A.Andrews. The Flying Machine: Its Evolution through the Ages (Putnam)
Octave Chanute, a French-born railway engineer domiciled in (though not confining himself to) the United States, who was 64 years of age when he tested by proxy his most significant biplane hang-glider in 1896.
Chanute had made himself the encyclopedist of aeronautics. The cream of what every designer needed to know lapped through the pages of his classic compilation Progress in Flying Machines, published in 1894. In 1900 Chanute met the Wright brothers, at their request, and he became their stimulator, sounding-board and propagandist. His inspiration was in the sphere of morale rather than practical innovation. The only physical features the Wrights took over from him in their machines were the secure trussed bracing of their biplane wings and the seed of their method of assisted take-off. But Chanute took the configuration of the Lilienthal-type biplane glider as far as it could go before moving control surfaces were introduced by the Wrights.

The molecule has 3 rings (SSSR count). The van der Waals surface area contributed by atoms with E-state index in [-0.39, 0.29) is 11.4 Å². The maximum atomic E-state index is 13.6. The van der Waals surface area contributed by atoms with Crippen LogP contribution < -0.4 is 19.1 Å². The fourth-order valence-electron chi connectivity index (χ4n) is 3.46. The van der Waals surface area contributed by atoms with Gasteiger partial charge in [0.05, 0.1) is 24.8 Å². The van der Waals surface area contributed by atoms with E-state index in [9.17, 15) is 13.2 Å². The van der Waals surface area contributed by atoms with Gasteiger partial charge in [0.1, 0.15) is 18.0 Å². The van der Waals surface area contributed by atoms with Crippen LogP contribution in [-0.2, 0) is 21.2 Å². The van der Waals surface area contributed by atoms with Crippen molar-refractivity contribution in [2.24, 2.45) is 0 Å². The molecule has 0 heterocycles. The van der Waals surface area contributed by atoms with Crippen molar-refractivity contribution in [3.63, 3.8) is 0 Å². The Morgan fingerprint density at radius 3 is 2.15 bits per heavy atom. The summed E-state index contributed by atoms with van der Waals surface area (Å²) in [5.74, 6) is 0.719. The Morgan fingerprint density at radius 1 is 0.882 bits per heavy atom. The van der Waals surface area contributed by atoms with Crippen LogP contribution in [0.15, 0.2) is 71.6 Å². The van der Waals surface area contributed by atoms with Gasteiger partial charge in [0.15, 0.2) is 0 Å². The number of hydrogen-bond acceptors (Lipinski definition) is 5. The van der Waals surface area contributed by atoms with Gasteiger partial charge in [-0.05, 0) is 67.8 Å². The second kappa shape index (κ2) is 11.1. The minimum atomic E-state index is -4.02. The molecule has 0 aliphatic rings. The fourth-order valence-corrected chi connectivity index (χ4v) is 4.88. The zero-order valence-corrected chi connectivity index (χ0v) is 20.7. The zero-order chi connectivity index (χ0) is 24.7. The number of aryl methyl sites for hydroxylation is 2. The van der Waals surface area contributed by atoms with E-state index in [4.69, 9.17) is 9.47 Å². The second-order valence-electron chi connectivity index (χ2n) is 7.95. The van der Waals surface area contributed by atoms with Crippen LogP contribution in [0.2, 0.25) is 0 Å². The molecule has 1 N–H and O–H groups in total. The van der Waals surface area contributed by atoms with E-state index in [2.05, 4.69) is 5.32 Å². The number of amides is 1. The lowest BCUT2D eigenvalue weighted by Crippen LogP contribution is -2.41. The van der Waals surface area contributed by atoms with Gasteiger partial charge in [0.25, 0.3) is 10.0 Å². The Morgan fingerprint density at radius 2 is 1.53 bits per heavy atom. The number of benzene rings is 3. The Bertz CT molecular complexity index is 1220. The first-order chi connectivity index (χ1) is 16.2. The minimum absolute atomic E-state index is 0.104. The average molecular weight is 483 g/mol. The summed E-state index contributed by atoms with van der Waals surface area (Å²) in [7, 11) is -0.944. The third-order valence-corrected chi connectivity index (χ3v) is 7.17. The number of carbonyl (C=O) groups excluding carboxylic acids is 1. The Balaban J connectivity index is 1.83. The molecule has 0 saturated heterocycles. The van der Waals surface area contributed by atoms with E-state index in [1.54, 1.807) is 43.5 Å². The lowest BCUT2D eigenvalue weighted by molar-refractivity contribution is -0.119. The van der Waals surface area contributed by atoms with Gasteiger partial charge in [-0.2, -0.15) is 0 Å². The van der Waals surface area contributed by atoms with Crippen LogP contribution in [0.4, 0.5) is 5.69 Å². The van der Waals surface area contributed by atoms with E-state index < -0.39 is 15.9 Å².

Flight, July 5, 1913.
Instead, it was in America that the influence of Lilienthal's work took permanent root. Octave Chanute, a distinguished American engineer, but already an old man, was intensely interested in the prospect of flight, and extended his practical patronage to the early movement by financing an important series of experiments in which the central figure was the well-known pilot, A. M. Herring.
It was while reading the simple notice of Lilienthal's fatal accident that Wilbur Wright received his inspiration to study this branch of practical science, and from the first he obtained the whole-hearted co-operation of his brother, Orville. The story of their work has been told too often to need repeating. Lilienthal died in 1896, and thereupon the Wrights commenced their studies. They built their first glider in 1900; it was a biplane, constructed on the trussed-bridge principle introduced by Chanute, but it differed from the Chanute machine in several important respects. Among other things, it embodied the famous wing-warping control, and the pilot, being thereby relieved of the necessity for balancing the aeroplane by gymnastic exercise, was able to lie prone on the lower plane, and so reduce the resistance of his body to a minimum.